Linux 5.11 includes support for Intel Rocketlake and DG1 graphics, as well as AMD Vangogh, Green Sardine, and Dimgrey Cavefish graphics, along with many other enhancements. It is worth noting that Ubuntu Server 21.04 has lots that is new, and that seems to be where a lot of the development work is being focused these days.
This release does have a few new items for desktop users, however, including an implementation of the Wayland display server protocol by default, in place of X11, something that has been many years coming. Wayland should run automatically on all hardware, except those using Nvidia graphics cards, which will still default to X11. Wayland does seem to run seamlessly and should
give improved performance over X11.
Proper drag-and-drop functionality between the file manager and the desktop has also been restored and works well. It was deleted in Gnome 3.28 and many users were not happy with that as it limited the user’s choice of how to make use of their desktop.
Ubuntu 21.04 has updated developer tools, too, including GCC 10.3.0, binutils 2.36.1, glibc 2.33, Python 3.9.4, Perl 5.32.1, LLVM 12, golang 1.16, rustc 1.50, Ruby 2.7.2, and OpenJDK 11, with OpenJDK 16 provided, but not used for package builds. These are all features that most regular desktop users will not notice much in daily use.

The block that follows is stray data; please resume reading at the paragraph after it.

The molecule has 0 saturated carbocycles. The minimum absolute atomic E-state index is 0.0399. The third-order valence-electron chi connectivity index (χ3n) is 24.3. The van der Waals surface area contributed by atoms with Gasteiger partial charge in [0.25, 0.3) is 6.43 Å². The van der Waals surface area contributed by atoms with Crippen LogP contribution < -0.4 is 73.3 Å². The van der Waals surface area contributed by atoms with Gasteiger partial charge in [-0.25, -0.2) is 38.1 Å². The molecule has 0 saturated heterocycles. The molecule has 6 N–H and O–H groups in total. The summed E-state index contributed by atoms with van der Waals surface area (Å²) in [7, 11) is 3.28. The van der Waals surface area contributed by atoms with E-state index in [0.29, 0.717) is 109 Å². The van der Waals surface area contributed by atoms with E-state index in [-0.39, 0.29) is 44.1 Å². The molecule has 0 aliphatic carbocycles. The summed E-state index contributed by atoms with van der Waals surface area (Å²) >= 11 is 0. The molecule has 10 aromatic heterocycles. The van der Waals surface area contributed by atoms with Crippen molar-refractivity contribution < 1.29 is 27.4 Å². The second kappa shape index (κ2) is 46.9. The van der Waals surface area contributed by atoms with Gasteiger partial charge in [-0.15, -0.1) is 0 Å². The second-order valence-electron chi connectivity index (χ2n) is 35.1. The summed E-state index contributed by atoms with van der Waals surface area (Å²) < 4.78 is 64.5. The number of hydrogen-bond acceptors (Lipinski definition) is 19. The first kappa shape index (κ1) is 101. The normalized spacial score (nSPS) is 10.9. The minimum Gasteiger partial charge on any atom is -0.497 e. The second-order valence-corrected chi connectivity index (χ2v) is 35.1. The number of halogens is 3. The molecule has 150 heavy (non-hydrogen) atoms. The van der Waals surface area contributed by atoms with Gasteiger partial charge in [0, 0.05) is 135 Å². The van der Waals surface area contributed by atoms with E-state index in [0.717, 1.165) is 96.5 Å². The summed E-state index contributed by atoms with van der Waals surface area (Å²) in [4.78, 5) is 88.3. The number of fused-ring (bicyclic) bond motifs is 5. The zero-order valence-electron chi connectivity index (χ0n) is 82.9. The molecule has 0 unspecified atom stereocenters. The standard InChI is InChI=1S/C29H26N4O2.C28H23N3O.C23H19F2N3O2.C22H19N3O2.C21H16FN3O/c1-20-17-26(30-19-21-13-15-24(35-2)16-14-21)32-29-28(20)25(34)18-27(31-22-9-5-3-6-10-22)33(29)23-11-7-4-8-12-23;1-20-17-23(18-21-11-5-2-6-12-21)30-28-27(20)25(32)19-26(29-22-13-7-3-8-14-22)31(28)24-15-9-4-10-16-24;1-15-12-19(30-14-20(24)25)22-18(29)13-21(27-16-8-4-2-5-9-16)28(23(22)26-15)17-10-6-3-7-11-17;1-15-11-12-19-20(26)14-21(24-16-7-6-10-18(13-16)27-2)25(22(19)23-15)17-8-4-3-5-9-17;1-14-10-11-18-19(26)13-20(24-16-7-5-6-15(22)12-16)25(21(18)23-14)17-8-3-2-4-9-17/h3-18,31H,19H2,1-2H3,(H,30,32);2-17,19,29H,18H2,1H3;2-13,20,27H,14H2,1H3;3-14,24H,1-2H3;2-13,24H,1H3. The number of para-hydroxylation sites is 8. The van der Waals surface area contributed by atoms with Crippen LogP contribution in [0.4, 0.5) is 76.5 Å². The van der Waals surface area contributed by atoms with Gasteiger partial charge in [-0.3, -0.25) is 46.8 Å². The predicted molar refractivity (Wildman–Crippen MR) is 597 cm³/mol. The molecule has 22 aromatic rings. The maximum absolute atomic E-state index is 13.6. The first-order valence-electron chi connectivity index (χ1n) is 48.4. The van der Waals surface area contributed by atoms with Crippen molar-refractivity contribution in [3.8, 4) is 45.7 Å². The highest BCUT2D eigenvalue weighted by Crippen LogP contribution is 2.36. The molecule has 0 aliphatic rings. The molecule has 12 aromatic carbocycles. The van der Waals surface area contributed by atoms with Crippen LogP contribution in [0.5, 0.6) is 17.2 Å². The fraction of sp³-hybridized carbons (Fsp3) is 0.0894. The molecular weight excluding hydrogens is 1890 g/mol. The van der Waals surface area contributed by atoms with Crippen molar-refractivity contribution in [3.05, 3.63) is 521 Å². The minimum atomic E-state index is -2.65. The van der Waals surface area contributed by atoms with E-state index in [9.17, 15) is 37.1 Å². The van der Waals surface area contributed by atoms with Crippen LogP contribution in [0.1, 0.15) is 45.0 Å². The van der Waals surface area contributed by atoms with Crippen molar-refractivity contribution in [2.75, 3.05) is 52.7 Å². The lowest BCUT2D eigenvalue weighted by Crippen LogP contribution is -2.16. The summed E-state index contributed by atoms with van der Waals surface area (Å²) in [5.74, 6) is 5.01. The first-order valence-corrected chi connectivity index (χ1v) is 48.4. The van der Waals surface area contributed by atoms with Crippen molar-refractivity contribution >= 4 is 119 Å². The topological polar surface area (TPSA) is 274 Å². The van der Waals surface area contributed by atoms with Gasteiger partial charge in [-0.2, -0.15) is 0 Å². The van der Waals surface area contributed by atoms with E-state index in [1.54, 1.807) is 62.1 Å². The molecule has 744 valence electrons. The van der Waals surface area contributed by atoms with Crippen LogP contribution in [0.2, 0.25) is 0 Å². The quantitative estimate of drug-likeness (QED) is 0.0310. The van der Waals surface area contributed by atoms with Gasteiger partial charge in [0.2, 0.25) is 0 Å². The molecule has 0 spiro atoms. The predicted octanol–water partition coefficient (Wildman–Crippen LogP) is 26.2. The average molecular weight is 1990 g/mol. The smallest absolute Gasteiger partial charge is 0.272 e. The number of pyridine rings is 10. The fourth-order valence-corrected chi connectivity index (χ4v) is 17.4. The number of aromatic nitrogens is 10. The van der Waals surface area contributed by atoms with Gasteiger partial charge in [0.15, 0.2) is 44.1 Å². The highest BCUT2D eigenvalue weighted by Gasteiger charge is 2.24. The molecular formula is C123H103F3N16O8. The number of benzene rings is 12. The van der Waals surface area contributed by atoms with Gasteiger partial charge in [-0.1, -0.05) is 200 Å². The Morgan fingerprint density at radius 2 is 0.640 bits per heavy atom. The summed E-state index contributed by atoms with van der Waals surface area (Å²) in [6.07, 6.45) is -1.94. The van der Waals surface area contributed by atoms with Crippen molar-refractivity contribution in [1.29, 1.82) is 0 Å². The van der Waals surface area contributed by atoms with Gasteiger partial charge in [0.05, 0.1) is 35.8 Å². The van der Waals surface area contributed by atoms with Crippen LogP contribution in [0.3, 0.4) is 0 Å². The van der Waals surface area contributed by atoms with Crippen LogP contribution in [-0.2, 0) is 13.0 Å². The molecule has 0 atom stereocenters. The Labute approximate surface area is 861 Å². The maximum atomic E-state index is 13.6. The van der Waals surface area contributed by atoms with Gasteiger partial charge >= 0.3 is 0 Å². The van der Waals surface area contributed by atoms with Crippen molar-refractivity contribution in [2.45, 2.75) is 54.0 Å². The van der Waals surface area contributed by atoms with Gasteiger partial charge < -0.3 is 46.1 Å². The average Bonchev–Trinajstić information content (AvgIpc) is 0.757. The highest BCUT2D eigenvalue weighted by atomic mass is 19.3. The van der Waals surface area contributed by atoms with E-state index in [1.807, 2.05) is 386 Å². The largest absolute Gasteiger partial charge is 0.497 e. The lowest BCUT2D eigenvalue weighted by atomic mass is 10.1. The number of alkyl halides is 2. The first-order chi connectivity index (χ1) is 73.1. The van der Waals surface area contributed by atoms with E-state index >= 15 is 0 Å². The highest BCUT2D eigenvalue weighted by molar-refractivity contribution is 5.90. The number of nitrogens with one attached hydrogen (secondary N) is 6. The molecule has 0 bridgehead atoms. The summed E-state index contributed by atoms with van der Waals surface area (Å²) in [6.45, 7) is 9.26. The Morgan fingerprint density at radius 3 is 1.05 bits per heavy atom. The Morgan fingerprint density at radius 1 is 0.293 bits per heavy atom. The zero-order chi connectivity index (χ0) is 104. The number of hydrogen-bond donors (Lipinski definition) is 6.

Ubuntu 21.04 includes one new default application, LibreOffice Math, the math formula writer that was omitted in Ubuntu 20.10. I am not sure many desktop users will notice the addition, however, as this is probably the least used LibreOffice component.
One thing that is not new is the current Gnome version, Gnome 40. Yes, that is a whole new version numbering scheme for Gnome, for some reason. All you need to know is that Gnome 40 is the version that follows 3.38. Due to a multitude of concerns that the Ubuntu developers have with Gnome 40, they have stuck with Gnome 3.38, at least for now. Only a few individual applications have been upgraded to their Gnome 40 versions, like the Document Viewer (Evince) and Gnome Disks.
Other than the meager choice of wallpaper, user setting choices on Ubuntu 21.04 are as limited as in other recent Ubuntu releases. Ubuntu really feels like it is aimed at “enterprise” environments more than home users, and I was not surprised to see it in use in a local medical office a few years back. This sort of office priority doesn’t seem to require a lot of user